A fine essay by Susan Spanier and a cleareyed post-mortem on Hemingway written by John Steinbeck in 1961 are highlights of a...

ERNEST HEMINGWAY

ARTIFACTS FROM A LIFE

A worshipful homage to Ernest Hemingway (1899-1961).

Only the most ardent apostles of Hemingway, his era, and his oeuvre will find total satisfaction in this book. Katakis (A Thousand Shards of Glass: There Is Another America, 2014, etc.), steward of Hemingway's literary estate, and his guest essayists make much of the journalistic immediacy and chronologies of Hemingway's letters, just one element of Hemingway memorabilia housed at the John F. Kennedy Library. Unfortunately, the early examples are banal, and many of the later letters are uninspiring. Some readers may feel voyeuristic reading painfully personal letters from Hemingway to his family, various wives, and romantic infatuations and peevish or apologetic missives to fellow writers. One would think that correspondence between Hemingway and the likes of F. Scott Fitzgerald, Ezra Pound, Sherwood Anderson, and Maxwell Perkins might bristle with vitality, but these letters are largely unremarkable, and they are assembled in an oddly disjointed, out-of-sequence manner. The same is true of many of the photos, with the young Hemingway depicted on the same page as the man years older. While often evocative and revealing, the photos as a whole seem to have been selected with insufficient regard for illustrative value, like a family album or slapdash celebrity picture book. Katakis dismisses the “myth of Hemingway, some of which he created himself,” as “too simplistic,” yet he succumbs to it at points throughout the text. The narrative contains little sense of continuity apart from the editor's attempt at connective tissue: setting the important years of Hemingway's life in the context of other political and literary milestones. Otherwise, until coalescing in the final third, the book caroms about in time and place.

A fine essay by Susan Spanier and a cleareyed post-mortem on Hemingway written by John Steinbeck in 1961 are highlights of a book that should have managed more resonance.

Pub Date: Oct. 23, 2018

ISBN: 978-1-5011-4208-6

Page Count: 240

Publisher: Scribner

Review Posted Online: June 18, 2018

Kirkus Reviews Issue: July 1, 2018

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If the authors are serious, this is a silly, distasteful book. If they are not, it’s a brilliant satire.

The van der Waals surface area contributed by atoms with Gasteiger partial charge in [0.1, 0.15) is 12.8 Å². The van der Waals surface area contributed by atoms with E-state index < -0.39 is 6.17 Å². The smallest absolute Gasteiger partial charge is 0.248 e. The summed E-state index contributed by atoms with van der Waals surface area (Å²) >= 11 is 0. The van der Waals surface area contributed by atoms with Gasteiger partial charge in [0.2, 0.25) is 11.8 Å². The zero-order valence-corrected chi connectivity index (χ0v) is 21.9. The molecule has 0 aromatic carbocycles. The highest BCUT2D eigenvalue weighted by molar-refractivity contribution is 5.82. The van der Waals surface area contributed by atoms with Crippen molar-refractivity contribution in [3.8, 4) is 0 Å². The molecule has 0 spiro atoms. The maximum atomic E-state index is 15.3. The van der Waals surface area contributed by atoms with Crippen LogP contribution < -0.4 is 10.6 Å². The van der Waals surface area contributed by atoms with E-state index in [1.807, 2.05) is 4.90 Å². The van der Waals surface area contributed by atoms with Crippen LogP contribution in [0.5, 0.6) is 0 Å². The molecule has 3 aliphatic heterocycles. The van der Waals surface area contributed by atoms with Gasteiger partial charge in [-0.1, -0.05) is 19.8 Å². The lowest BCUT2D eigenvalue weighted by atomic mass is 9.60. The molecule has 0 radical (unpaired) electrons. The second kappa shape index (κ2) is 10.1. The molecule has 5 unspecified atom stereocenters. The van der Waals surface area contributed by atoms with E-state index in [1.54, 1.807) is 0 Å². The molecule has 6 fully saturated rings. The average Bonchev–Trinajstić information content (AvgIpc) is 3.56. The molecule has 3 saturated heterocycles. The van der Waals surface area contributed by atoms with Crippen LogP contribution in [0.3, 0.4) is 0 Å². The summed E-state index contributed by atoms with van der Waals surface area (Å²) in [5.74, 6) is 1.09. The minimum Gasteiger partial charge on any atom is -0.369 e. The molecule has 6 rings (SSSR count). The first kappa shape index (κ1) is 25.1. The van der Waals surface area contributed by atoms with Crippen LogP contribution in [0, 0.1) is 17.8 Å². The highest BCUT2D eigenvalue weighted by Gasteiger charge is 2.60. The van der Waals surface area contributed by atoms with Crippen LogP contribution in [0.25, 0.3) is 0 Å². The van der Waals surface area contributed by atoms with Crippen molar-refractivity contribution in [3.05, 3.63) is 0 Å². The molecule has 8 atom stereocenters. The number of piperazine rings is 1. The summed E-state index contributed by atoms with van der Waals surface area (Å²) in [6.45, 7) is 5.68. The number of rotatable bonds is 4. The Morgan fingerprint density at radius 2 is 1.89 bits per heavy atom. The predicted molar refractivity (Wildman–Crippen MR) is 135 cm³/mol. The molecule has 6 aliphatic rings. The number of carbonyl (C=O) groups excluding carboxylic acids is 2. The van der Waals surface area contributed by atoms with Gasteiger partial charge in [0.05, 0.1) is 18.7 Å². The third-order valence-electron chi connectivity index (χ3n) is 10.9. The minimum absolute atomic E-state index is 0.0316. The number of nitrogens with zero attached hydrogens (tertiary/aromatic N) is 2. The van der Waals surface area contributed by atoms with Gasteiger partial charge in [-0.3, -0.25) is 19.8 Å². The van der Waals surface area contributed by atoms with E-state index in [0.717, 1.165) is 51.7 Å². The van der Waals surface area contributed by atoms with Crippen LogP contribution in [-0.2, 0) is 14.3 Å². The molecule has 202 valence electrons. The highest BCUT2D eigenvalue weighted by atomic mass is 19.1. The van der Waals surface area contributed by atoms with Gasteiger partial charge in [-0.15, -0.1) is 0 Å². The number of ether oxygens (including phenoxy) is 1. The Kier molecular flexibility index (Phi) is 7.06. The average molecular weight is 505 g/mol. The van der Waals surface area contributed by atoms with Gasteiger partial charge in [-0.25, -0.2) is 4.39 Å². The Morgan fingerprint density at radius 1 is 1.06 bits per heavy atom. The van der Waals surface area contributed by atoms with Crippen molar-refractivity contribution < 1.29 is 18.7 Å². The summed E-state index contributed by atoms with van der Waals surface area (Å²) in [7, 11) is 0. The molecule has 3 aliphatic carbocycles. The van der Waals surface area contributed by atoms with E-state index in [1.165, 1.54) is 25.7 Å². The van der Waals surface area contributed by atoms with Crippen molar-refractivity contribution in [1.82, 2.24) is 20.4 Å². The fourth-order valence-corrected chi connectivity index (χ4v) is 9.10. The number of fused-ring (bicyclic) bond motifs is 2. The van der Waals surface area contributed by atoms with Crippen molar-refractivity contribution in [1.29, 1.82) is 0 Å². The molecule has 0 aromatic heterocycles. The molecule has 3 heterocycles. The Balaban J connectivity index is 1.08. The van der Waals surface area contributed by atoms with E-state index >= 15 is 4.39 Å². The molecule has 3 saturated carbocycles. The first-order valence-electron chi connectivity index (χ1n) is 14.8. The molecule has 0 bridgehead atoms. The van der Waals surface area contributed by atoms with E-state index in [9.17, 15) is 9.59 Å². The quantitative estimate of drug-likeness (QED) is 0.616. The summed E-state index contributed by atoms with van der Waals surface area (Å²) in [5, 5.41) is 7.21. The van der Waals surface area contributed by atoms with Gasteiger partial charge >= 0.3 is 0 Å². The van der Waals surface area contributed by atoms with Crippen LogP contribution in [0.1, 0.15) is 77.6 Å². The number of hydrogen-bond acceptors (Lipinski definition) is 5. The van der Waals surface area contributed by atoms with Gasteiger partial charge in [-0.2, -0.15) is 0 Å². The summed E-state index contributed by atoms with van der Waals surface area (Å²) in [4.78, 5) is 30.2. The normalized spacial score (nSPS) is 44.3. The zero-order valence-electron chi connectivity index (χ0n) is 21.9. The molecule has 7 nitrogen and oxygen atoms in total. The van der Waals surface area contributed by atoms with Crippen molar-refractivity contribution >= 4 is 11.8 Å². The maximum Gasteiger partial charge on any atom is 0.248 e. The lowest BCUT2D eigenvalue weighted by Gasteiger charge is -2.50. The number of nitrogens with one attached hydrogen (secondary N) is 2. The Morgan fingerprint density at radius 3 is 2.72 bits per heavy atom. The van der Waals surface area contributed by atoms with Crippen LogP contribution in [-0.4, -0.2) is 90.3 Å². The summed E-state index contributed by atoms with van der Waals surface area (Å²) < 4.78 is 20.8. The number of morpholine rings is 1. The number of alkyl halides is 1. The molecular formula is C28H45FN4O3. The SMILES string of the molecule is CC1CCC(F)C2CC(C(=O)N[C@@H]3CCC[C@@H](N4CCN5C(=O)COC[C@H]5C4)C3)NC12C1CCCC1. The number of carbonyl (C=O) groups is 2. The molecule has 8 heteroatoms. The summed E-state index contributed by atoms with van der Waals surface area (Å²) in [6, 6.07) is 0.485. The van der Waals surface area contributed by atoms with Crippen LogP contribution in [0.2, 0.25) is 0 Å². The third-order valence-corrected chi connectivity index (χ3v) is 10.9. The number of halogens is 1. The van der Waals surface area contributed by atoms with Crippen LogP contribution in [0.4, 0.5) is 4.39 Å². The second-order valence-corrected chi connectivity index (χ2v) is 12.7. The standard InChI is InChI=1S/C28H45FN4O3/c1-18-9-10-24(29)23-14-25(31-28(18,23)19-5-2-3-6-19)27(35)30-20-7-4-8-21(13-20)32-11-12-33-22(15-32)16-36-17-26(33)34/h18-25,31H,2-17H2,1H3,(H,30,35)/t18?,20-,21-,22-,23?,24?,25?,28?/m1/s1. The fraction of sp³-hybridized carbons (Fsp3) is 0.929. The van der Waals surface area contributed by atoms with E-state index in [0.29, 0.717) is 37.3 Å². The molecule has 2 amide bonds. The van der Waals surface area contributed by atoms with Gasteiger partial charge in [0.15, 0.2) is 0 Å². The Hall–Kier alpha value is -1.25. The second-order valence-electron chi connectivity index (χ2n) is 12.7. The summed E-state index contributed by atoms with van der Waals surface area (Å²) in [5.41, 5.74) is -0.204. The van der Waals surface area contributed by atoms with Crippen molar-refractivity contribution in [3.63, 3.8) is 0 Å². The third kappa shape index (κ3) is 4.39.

THE 48 LAWS OF POWER

The authors have created a sort of anti-Book of Virtues in this encyclopedic compendium of the ways and means of power.

Everyone wants power and everyone is in a constant duplicitous game to gain more power at the expense of others, according to Greene, a screenwriter and former editor at Esquire (Elffers, a book packager, designed the volume, with its attractive marginalia). We live today as courtiers once did in royal courts: we must appear civil while attempting to crush all those around us. This power game can be played well or poorly, and in these 48 laws culled from the history and wisdom of the world’s greatest power players are the rules that must be followed to win. These laws boil down to being as ruthless, selfish, manipulative, and deceitful as possible. Each law, however, gets its own chapter: “Conceal Your Intentions,” “Always Say Less Than Necessary,” “Pose as a Friend, Work as a Spy,” and so on. Each chapter is conveniently broken down into sections on what happened to those who transgressed or observed the particular law, the key elements in this law, and ways to defensively reverse this law when it’s used against you. Quotations in the margins amplify the lesson being taught. While compelling in the way an auto accident might be, the book is simply nonsense. Rules often contradict each other. We are told, for instance, to “be conspicuous at all cost,” then told to “behave like others.” More seriously, Greene never really defines “power,” and he merely asserts, rather than offers evidence for, the Hobbesian world of all against all in which he insists we live. The world may be like this at times, but often it isn’t. To ask why this is so would be a far more useful project.

If the authors are serious, this is a silly, distasteful book. If they are not, it’s a brilliant satire.

Pub Date: Sept. 1, 1998

ISBN: 0-670-88146-5

Page Count: 430

Publisher: Viking

Review Posted Online: May 20, 2010

Kirkus Reviews Issue: July 15, 1998

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The author's youthfulness helps to assure the inevitable comparison with the Anne Frank diary although over and above the...

NIGHT

Elie Wiesel spent his early years in a small Transylvanian town as one of four children. 

He was the only one of the family to survive what Francois Maurois, in his introduction, calls the "human holocaust" of the persecution of the Jews, which began with the restrictions, the singularization of the yellow star, the enclosure within the ghetto, and went on to the mass deportations to the ovens of Auschwitz and Buchenwald. There are unforgettable and horrifying scenes here in this spare and sombre memoir of this experience of the hanging of a child, of his first farewell with his father who leaves him an inheritance of a knife and a spoon, and of his last goodbye at Buchenwald his father's corpse is already cold let alone the long months of survival under unconscionable conditions. 

The author's youthfulness helps to assure the inevitable comparison with the Anne Frank diary although over and above the sphere of suffering shared, and in this case extended to the death march itself, there is no spiritual or emotional legacy here to offset any reader reluctance.

Pub Date: Jan. 16, 2006

ISBN: 0374500010

Page Count: 120

Publisher: Hill & Wang

Review Posted Online: Oct. 7, 2011

Kirkus Reviews Issue: Jan. 15, 2006

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